Dirk Beveridge: Hungry and humble
Over the last five months I have had the good fortune of facilitating important and dynamic conversation between 17 industry leaders. These individuals all volunteered to serve on one of three issue strategic action teams (ISATs) that each met three separate times to solve three major issues ASA members are facing (that’s a lot of threes!).
I define innovation as leading customers to a better future for which they are willing and capable of rewarding you. In this case, these 17 leaders defined their customers as the membership of ASA and took on the important responsibility to tackle three mission-critical issues and develop viable solutions that will lead ASA-member companies to a better future.
How do we recruit 60,000 to 100,000 employees with the needed competencies into the industry?
How can ASA catalyze growth-oriented members to strategically and successfully transform their companies using technology?
What can ASA do to help members not only survive but thrive by raising the members’ awareness of how they are positioned for the future, helping them think strategically about the change that is needed within their business, and provide tools and resources that lead them to a viable and relevant future?
While you read about the solutions and plans coming out of the just-completed ASA Winter Meeting in Dana Point, California, in the coming weeks and months, I think an important lesson is how the 17 individuals came together to tackle these three mission-critical issues.
Are you hungry?
Thinking of the work over the last five months, I am reminded the best leaders and innovators are both hungry and humble.
Innovators are hungry. These hungry leaders and innovators have a mindset that anything is possible. They are hungry for growth, improvement and solving real problems. They know there is a better way. They look at business, any function, any process, any way of doing business and know — there is a better way of doing it. And they are hungry to find that better way. They will think. Collaborate. Test. Experiment. Fail. Learn. Pivot.
When you are hungry you have a strong point of view. You have a belief system that can envision something better. And down to your core you know that something better is possible. Like these 17 ASA volunteer leaders. They attacked the three-mission critical issues, confident that a solution was there to be discovered.
While hungry, innovators also are humble. They know there is a better way, but they also are smart enough to realize they don’t have all the answers. They are humble enough to listen to others. To explore tangential and even conflicting ideas. They are ready to question their own assumptions when presented with new ideas, facts and data. They are interested in the best solution, not their solution.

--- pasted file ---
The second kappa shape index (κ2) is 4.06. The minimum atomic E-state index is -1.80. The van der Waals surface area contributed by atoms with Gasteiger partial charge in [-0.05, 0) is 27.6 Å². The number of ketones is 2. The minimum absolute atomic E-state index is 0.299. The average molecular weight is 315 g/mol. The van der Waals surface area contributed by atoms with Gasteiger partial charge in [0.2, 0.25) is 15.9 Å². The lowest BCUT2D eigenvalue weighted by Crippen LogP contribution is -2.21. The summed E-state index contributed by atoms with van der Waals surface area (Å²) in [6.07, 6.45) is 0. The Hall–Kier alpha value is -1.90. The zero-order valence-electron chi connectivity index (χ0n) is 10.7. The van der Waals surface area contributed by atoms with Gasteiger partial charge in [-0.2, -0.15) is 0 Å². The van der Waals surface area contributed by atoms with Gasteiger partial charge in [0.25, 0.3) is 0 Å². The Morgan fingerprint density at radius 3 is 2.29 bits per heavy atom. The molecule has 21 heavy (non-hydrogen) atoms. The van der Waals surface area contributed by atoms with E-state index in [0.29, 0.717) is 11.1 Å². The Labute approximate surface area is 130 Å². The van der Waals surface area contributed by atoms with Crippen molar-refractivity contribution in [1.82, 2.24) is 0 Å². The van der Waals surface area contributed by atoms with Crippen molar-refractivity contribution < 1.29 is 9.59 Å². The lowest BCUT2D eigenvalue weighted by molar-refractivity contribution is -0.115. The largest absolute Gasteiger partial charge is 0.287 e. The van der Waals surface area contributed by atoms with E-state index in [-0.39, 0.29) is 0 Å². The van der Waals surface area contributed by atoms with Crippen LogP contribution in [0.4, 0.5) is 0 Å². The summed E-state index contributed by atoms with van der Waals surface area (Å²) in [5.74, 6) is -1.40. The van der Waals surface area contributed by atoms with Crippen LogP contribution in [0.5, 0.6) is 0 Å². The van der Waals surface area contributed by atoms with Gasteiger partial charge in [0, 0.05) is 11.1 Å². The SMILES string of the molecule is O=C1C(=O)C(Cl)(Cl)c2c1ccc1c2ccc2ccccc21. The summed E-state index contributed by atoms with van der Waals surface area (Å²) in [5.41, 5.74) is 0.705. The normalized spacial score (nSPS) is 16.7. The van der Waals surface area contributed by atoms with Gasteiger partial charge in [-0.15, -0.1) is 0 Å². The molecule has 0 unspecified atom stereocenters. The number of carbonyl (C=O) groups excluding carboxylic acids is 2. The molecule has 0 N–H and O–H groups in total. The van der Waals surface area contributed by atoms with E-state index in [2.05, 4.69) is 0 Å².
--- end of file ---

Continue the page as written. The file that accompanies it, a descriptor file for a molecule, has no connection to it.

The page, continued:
Innovation in most cases does not present itself from a single “eureka” moment. Innovation is the culmination of connecting dots. It occurs when different ideas are combined and built upon. When one belief is presented. Noodled on. Challenged. Expanded. Combined. Innovators leave themselves open to alternatives despite their conviction.
In one thought exercise, each ASA ISAT member was asked to define a solution to a particular question in front of the group. They were then challenged in eight minutes to develop eight separate iterations of that solution. From there they were once again asked to develop their best solution to the problem. In all cases they presented, the solution was different than the first they had defined.
They weren’t done, however. They were then asked to draw their solution on paper, post it on the wall and let the solution speak for itself. No egos. No titles. No politics. No reverence for the individual. Simply, each idea was explored and discussed on the merit of the idea itself. And not just on how the idea stood on its own, but what would happen if the ideas were combined in different ways. The combination of thinking and ideas was electric.
All 17 individuals throughout the process had strong ideas of what needed to be done. I think it’s safe to say if they didn’t, they would not have raised their hands to be a part of this process. Yet, they came with a sense of humbleness, not only ready, but desirous of learning from others and discovering the best solution.
It has been an honor to serve with Paul Kennedy of Dakota Supply Group, Kip Miller of Eastern Industrial Supplies, Jim Lewis of Kohler, Chris Reynolds of Plumbers & Factory Supplies, Mark McNitt of Ferguson, Terry Shafer of SWA and NCWA, Don McNeeley of Chicago Tube and Iron, Roland Gordon of Winsupply, Christy Maloney of Coburn Supply, Todd Ford of Central States Group, Paul Martino of Hajoca, Bruce Carnevale of Bradford White, Bill Condron of The Granite Group, Katie Poehling of First Supply/Gerhard’s, Jeff Camuso of Charles D. Sheehy, Mark Wassink of Galloup, Steve Edwards of Winsupply, and Mike Adelizzi and the ASA staff.
Here are two questions you can bring to your team learning from these 17 hungry and humble individuals:
Look at the problems you are solving. Are you hungry enough to tackle the hard and critical issues as opposed to just the day-to-day problems that surface?
Look at your meetings. Who is the first and the last to speak? Is it the individual with the title? The tenure? Are you humble enough to let the best idea win?